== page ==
Our art and design curriculum empowers our children to believe that they are artists and to instil in them the mindset that they can succeed in their artistic endeavours. Our curriculum aims to inspire creativity, experimentation, and self-expression, while providing component progressions to support artistic growth.
At the heart of our curriculum is the development of confidence in making creative choices. This confidence comes through a range of experiences with different materials, underpinned by the development of components, allowing children to channel their creativity and imagination and think critically about the choices they make in their artwork.
Children are exposed to the work of over one hundred and thirty artists, craft makers, designers and architects. This range broadens children’s artistic understanding, inspires them to explore new artistic ideas and nurtures a deep appreciation of art.
Each artist has been carefully chosen to enhance children’s cultural capital, highlight diversity and equality and explore the traditional, modern and contemporary paradigms of art. These vary from 'master drawers' such as Honoré Daumier, Eva Gonzalès to the installation work of Chiharu Shiota and the Saville Row tailoring style of Ozwald Boateng.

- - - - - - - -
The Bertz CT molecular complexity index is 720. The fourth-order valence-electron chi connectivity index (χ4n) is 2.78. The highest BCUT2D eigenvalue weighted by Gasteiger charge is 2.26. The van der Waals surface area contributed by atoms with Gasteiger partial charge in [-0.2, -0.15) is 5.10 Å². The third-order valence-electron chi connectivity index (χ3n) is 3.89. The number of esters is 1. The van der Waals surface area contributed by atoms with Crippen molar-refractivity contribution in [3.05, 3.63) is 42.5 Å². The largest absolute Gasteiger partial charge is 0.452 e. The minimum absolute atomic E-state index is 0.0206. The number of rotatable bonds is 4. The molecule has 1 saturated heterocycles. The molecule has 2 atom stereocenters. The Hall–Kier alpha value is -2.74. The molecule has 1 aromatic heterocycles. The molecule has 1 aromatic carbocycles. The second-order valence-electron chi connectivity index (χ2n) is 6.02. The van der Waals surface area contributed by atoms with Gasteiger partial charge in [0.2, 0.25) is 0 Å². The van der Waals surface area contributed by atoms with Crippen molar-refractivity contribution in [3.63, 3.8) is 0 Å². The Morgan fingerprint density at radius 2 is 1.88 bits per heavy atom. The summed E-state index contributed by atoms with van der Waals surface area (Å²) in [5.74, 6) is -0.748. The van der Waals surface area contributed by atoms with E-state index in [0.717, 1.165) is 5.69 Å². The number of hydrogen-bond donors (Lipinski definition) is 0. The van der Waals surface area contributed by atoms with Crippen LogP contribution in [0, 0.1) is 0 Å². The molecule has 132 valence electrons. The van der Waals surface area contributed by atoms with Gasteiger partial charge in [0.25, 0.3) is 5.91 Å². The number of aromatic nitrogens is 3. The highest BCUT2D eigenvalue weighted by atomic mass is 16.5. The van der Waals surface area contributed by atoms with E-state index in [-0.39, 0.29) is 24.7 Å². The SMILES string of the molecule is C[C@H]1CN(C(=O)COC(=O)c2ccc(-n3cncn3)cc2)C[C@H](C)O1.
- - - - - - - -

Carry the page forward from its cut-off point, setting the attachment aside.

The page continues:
Above all, our selection of artists brings vibrancy, passion and a love of art to our children. Fifteen of these artists have been selected as our key artists.
The foundation of our curriculum are the progressions in drawing, painting and design components.
Our design components introduce children to the Gestalt principles of proximity, figure/ground, similarity, closure, common fate and continuation. In addition, the design techniques of using a grid (including symmtery) and applying the 'rule of thirds' are developed.
Our painting components give children colour theory knowledge and repeated experience in blending, controlling paint viscocity, water colour techniques such as painting from light to dark and techniques suited to poster/acrylic such as pointilism and impasto.
The bedrock of our art and design curriculum are the deep and spirally progressive drawing components. Children learn the fundamental principles of drawing form, as master drawers have done for centuaries. This begins with the development of an appropriate pencil grip to control pressure and creating confidently-lined basic shapes. Expressive line work is then introduced before developing form, including atmospherics, value and shadow work. Alongside this core, children also develop portrait components such as the Loomis head and manipulation of form to define features such as a nose.
We recognise that in art, there is no fixed path for artists to follow and disciplinary knowledge is less defined than in many other subjects. However, we believe that by equiping children with component knowledge (particularly drawing), we build the foundations with which children can achieve our curriculum aim of inspiring creativity, experimentation, and self-expression.